American Indian Health and Nursing
By Margaret P. Moss PhD, JD, RN, FAAN
Springer Publishing Company
December 15, 2015
American Indians have the highest suicide rate for teens, the highest prevalence of diabetes and one of the lowest life expectancies in the United States.
Yet despite these alarming statistics, gathered from data from the Indian Health Service, never before has a nursing textbook focused exclusively on the health care needs of the country’s 5 million American Indians.
This realization inspired Margaret Moss, PhD, JD, assistant dean of diversity and inclusion in the University at Buffalo School of Nursing in Buffalo, NY, to publish “American Indian Health and Nursing,” the nation’s first nursing textbook tailored to perhaps the least understood minority population in the U.S.
Along with 12 contributing authors – nine of whom are American Indian nurses – Moss (Mandan, Hidatsa and Arikara Nation) guides readers through nine distinct Native cultures. In the book, she describes how disparities in health care policy, along with the environmental, historical and geographical fabric of American Indian society, are responsible for the group’s lack of well-being.
“This book was written to answer the disturbing lack of information and understanding of the most underrepresented group in America – as patients, health professionals and in academia,” says Moss, also an associate professor of nursing.
“American Indians have monumental health and health care challenges that differ even throughout Indian country. Yet, they share the same fundamental belief that nursing holds – that of the holistic person in health.”
The textbook, published by Springer Publishing Company, is available for pre-order until Dec. 15 through Amazon, Barnes & Noble and the Springer Publishing website.
To provide a holistic view of health, the textbook examines health from four domains: spiritually, mentally, psychically and emotionally.
Because American Indian culture varies by region, Moss delves into the issues affecting each group to create awareness among nurses and other health care professionals of the barriers affecting American Indian health and problems surrounding nursing education.
Geography, for example, prohibits many American Indians who live in rural areas or on reservations from receiving adequate health care, she says. Since these areas are isolated, finding transportation to a grocery store or hospital can be difficult.
Couple that lack of trust in the government and federal policy due to historical trauma, a low high school graduation rate and even lower college graduation rate, and health care issues begin to manifest, says Moss.
The average life expectancy for males born today on the Pine Ridge reservation in South Dakota is less than 50 years old, the lowest in the Western Hemisphere, she adds.
And on some reservations, Native women are murdered at 10 times the national rate, according to the U.S. Department of Justice, largely because of location and laws preventing tribal police from prosecuting non-Natives.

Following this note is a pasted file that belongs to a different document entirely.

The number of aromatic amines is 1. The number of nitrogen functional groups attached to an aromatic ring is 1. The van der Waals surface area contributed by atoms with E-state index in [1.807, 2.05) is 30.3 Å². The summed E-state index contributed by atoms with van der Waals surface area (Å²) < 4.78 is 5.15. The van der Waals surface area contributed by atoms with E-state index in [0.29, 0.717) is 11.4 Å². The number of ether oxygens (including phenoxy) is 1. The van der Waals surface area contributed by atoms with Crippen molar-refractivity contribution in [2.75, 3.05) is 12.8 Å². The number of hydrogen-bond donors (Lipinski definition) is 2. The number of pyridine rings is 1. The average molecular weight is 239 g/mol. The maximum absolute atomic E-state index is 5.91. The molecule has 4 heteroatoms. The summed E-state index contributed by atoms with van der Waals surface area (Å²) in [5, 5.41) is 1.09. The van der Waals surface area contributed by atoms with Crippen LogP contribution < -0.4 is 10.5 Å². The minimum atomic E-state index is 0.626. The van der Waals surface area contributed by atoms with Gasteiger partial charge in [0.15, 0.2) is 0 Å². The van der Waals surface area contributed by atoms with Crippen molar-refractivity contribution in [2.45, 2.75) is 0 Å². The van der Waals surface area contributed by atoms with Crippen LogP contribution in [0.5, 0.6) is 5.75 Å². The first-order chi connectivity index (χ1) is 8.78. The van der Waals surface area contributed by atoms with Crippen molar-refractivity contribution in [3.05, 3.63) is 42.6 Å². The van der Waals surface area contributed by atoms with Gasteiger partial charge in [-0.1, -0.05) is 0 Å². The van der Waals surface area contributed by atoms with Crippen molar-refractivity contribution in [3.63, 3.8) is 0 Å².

The lack of American Indian nurses creates yet another barrier. Less than 1 percent of nurses are Natives, says Moss, explaining the cultural tie could lead to greater trust and understanding between the patient and care provider.
Since 78 percent of American Indians don’t live on reservations and more than half live in urban areas, according to U.S. Census data, there is a greater likelihood that this population will receive care from non-Native nurses, she adds.
These barriers, Moss says, lead to physical and mental health issues, including depression.
“American Indians are across the board the poorest people in America; it just never reaches the media,” she says.
“Poverty, isolation and overwhelming historical trauma all weigh on you and feed into how you react. We took a wider view of health to understand why this population has such poor health outcomes.”
Moss has published more than 15 studies on health disparities, and health policy and aging in American Indians. In her role with the UB School of Nursing, she works to improve access for underrepresented minorities; establish a pipeline of diverse faculty, staff and students; and identify gaps in school diversity-related policies and procedures.
Prior to UB, she was an associate professor and the first director of the Doctor of Nursing Practice program at Yale University School of Nursing.
In 2014, Moss was named a Fulbright visiting research chair in Aboriginal/indigenous life and culture in the North American context at McGill University.
Her degrees include a doctorate in nursing from the University of Texas, Houston; a JD from Hamline University; a master’s degree in nursing from the University of Phoenix; and a bachelor’s degree in biology from Washington State University.